Welcome to the forum.
While I don't ordinarilly use parchment paper, I know that some people like to use it so that the unbaked pizza doesn't stick to the peel because of tears in the dough (usually undetected) or an overly moist pizza dough. The parchment paper is placed on the peel and a shaped pizza dough is placed on top of the parchment paper and dressed in preparation for depositing the pizza in the oven and onto tiles or a pizza stone (some people also use a dusting agent between the parchment paper and the peel or on top of the parchment paper). To be on the safe side, the parchment paper can be trimmed to a size a little bigger than the unbaked pizza so that the edges of the parchment paper don't burn while the pizza is baking. Some people leave the parchment paper in the oven the whole time the pizza is baking. I think it is better to remove the parchment paper fairly early into baking so that the bottom of the pizza can brown up and become crispy as the moisture from the dough is absorbed by the tiles or stone. When I experimented with using parchment paper, I just opened the oven door and, using standard kitchen tongs, lifted the pizza up just enough to be able to remove the parchment paper with my fingers. You don't want to leave the oven door open too long so that the heat of the oven doesn't escape too much. You also don't want to wait too long to remove the parchment paper because it has a tendency to disintegrate and fall apart when it is subjected to high oven heat. To canadave's point, the drawbacks of using parchment paper should be sufficient incentive to learn how to make pizzas without reliance on parchment paper.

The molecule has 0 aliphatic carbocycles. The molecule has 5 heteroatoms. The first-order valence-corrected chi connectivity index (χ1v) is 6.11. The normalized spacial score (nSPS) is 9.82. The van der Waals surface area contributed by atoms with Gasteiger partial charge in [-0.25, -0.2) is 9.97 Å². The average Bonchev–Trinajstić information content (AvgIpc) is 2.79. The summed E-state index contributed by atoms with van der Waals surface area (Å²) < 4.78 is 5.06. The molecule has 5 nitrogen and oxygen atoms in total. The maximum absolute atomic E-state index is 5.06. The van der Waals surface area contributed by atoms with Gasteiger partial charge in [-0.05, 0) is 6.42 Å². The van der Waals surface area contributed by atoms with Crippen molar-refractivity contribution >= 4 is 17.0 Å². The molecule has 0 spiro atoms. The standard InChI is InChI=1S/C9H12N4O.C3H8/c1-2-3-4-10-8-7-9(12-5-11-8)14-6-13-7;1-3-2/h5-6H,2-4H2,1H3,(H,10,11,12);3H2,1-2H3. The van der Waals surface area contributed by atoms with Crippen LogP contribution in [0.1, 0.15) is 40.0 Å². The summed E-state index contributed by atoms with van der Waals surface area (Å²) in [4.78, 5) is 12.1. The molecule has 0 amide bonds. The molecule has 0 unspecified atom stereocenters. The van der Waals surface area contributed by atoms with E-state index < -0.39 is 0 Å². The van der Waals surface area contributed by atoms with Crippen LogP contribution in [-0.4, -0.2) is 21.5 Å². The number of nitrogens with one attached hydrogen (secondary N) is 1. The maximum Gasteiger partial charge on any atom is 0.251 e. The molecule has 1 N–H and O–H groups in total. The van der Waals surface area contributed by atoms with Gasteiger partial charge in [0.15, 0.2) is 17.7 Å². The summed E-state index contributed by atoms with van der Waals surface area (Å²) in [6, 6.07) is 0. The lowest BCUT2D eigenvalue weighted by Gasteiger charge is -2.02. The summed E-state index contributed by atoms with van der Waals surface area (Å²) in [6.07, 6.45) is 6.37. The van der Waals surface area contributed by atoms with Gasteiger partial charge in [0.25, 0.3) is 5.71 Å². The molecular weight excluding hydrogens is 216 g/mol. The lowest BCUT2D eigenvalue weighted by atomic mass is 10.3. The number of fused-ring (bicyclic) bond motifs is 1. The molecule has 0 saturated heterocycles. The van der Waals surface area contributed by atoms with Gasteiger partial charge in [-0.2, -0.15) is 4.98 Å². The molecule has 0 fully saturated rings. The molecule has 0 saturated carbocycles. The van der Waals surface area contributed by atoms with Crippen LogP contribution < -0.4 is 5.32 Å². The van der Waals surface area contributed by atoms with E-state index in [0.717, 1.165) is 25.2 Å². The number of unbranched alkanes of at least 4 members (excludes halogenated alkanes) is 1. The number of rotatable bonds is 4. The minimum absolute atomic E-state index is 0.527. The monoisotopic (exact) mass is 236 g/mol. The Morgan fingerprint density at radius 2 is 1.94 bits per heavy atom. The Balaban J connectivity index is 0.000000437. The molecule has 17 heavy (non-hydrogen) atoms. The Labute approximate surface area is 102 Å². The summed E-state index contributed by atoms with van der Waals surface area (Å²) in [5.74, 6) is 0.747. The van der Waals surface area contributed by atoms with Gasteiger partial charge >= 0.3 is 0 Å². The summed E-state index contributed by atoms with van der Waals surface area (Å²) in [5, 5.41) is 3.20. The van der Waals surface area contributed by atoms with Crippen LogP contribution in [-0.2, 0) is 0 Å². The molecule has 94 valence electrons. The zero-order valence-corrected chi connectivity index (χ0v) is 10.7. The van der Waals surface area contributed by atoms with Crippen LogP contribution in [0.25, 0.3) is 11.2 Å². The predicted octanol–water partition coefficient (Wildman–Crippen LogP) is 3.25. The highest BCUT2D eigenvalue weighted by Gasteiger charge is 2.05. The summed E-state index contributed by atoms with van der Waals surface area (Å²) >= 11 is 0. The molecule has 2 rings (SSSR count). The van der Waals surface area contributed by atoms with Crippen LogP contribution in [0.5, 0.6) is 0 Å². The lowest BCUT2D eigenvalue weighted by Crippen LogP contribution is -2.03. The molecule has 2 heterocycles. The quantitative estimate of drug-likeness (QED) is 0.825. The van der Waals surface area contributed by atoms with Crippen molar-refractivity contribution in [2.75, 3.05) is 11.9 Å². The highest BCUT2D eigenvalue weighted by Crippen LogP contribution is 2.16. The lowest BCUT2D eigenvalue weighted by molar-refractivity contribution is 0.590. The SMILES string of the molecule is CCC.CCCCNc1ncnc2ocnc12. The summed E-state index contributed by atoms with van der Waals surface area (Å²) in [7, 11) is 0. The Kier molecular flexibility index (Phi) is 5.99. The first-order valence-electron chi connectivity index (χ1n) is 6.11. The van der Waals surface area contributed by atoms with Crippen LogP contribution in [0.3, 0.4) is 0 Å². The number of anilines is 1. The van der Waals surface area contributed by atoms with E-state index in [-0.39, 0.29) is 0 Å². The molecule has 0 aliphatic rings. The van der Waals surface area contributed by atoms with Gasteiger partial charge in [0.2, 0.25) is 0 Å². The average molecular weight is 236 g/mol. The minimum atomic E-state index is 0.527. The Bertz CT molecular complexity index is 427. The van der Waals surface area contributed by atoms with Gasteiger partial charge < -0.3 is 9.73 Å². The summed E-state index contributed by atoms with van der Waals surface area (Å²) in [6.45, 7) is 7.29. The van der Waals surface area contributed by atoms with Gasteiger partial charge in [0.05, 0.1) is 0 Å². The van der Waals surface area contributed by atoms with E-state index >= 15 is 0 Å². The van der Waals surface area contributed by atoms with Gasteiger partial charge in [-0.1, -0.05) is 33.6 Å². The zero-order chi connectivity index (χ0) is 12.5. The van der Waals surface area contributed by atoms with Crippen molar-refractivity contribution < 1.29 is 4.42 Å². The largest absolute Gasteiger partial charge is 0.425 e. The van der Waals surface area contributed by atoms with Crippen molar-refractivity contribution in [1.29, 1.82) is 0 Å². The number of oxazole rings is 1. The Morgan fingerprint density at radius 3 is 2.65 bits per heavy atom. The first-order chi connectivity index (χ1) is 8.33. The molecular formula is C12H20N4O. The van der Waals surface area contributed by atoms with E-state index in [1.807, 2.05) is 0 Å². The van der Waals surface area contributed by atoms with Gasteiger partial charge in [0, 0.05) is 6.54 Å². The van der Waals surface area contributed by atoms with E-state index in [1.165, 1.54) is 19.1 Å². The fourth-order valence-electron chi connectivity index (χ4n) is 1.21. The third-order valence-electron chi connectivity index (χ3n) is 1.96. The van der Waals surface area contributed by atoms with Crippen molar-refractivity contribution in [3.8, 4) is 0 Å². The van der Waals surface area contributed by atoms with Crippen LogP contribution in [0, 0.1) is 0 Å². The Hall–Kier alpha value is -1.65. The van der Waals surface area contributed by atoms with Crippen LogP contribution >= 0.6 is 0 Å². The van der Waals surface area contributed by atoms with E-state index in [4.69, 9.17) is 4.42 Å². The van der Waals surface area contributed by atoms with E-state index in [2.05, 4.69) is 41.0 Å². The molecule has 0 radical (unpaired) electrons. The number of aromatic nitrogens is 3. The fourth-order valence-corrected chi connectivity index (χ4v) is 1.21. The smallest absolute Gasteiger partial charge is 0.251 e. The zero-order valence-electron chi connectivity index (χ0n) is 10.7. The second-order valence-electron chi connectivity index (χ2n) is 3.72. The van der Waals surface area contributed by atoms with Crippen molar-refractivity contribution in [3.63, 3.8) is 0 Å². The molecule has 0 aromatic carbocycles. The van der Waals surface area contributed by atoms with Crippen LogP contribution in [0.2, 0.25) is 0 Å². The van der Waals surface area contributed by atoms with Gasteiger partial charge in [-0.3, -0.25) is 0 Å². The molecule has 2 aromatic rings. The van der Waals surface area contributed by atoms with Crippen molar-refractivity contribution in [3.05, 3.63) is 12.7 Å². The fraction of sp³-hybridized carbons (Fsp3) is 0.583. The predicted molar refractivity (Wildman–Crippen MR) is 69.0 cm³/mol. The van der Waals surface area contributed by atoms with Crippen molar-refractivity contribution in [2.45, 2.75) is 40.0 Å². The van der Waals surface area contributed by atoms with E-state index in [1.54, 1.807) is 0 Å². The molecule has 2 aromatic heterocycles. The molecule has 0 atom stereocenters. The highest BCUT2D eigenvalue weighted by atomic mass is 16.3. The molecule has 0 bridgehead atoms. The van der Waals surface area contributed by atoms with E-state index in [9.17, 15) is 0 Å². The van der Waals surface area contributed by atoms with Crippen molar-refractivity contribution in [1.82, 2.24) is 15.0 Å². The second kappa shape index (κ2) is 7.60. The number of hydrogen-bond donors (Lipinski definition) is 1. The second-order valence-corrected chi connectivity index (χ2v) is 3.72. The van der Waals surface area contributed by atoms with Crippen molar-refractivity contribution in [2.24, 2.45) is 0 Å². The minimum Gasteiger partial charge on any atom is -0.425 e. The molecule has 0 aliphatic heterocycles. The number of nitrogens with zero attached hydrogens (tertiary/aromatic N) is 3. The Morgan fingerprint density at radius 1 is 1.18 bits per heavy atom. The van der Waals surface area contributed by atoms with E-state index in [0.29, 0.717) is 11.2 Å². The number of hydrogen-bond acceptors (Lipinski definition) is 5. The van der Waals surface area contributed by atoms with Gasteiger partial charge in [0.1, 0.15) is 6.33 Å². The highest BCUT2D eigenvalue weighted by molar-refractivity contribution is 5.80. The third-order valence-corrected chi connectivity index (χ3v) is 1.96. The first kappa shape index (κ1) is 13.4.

I'm also with canadave on the use of flour rather than cornmeal as a dusting agent for the peel. Cornmeal is the most common dusting agent, and has a nice nutty flavor which many prefer. However, the cornmeal is also susceptible to charring and burning and possibly turning bitter on the pizza bottom when it comes in contact with the hot tiles or stone. It can also make a mess in the oven, requiring periodic cleaning to get rid of the burned remains.
Over time, you will learn that there are many possible choices for a dusting agent, such as white flour, semolina, corn flour, cornmeal, cream meal (which has a granulation between corn flour and cornmeal), cornstarch, wheat bran, rye flour, rice flour, or even fine bread crumbs. With all these choices, I prefer plain old white flour because it doesn't impart another flavor to the crust. But is it all a matter of personal preference. Some people like the added flavor imparted by the particular dusting agent selected.
In looking at pizza peels, you might want to look at both wood and metal pizza peels. Either is acceptable but, having used both, I personally prefer the wooden version because dough doesn't seem to stick to it as readily as a metal peel. A metal peel, however, does make it easier to remove a baked pizza from the tiles or stone because it is much thinner than a wood peel (despite the tapered edges of the wood peel) and slides more easily under the baked pizza to facilitate its removal from the oven. If the added expense is not a problem, you can achieve optimum flexibility by having both types of peels on hand. This is what I have done.
Whichever peel or peels you decide upon, you will want to make sure that you get the right size. That will depend on the size of the surface area of your tiles and the size of the pizza you want to make in relation to that surface area. So, if you decide to make pizzas no greater than 14 inches, for example, and your tiles can accommodate that size, then you will want to look for a peel that has a "blade" (that's the part of the peel that will hold the unbaked pizza) that is at least 14 inches by 15 inches. I use a pizza stone and 14 inches is about the maximum size pizza I can make in my oven while allowing a few inches around the stone for air circulation (which is recommended by the manufacturer of my stone). With tiles, you may be able to get another inch or two increase in pizza size for a standard size home oven, which will necessitate an even larger peel size. I would also recommend that the peel you select have a reasonably long handle--about 8 or 9 inches should do--so that you aren't reaching into a very hot oven with a handle that is too short for the job.